True story: we are all sitting around the table at a Berkman Center “fellows’ hour” discussion yesterday afternoon, and as usual most people have their laptops open in front of them, “multitasking.” Suddenly, one of the fellows interjects that he has just seen a report of a discovery that hardware keyloggers are built into Dell computers. Instant hubbub, multiple questions drowning one another out, followed by feverish typing from all around the room, followed by several fellows saying, in slightly different words, “Never mind, it’s a hoax.” Sighs of relief, and back to the previous discussion.
It was a perfect in-person demonstration of the dynamics of social networks and recommendation systems on the internet — human intelligence and interaction combined with the enormous information resources available online — all played out within 90 seconds. Apparently Michael Froomkin went through the same process of alarm and reassurance, but it sounds like his interactions were all online (he also has the links to the hoax and its debunking at Engadget and Snopes).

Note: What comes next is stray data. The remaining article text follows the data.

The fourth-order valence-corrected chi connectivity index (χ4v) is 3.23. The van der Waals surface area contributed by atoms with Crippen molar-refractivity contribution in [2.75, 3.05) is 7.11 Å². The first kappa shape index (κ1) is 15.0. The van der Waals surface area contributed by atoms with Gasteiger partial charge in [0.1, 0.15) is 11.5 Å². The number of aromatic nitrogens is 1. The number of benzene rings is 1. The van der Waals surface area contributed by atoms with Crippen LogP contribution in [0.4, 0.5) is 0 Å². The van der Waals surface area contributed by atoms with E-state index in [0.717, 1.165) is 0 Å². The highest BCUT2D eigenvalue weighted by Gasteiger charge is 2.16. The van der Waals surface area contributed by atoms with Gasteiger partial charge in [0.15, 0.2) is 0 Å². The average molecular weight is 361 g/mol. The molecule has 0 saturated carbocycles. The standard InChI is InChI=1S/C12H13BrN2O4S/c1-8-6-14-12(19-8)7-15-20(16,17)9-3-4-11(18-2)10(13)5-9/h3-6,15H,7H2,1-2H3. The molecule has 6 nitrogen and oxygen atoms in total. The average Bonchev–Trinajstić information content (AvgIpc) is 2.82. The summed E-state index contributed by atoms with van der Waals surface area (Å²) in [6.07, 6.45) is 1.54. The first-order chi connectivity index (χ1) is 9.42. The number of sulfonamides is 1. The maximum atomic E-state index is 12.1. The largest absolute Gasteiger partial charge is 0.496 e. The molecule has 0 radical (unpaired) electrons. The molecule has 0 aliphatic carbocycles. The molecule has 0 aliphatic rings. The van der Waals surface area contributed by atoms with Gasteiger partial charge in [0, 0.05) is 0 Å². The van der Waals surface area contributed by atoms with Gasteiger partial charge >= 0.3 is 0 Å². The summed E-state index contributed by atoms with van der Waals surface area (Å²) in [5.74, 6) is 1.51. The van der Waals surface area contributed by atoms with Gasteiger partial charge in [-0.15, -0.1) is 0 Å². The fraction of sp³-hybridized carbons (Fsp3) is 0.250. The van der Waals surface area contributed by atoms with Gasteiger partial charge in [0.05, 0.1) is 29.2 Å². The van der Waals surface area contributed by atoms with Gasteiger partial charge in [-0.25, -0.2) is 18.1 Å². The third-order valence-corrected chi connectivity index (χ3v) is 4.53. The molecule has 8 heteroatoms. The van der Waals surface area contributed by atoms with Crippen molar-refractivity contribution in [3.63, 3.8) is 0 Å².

Two observations about this story: (1) there is definitely something to this whole idea of social trust networks and collective intelligence (that is, as Mom always said, many heads are indeed better than one); (2) recent revelations about the NSA have made all of us paranoid, because on sober reflection the story should have been implausible, even for 90 seconds.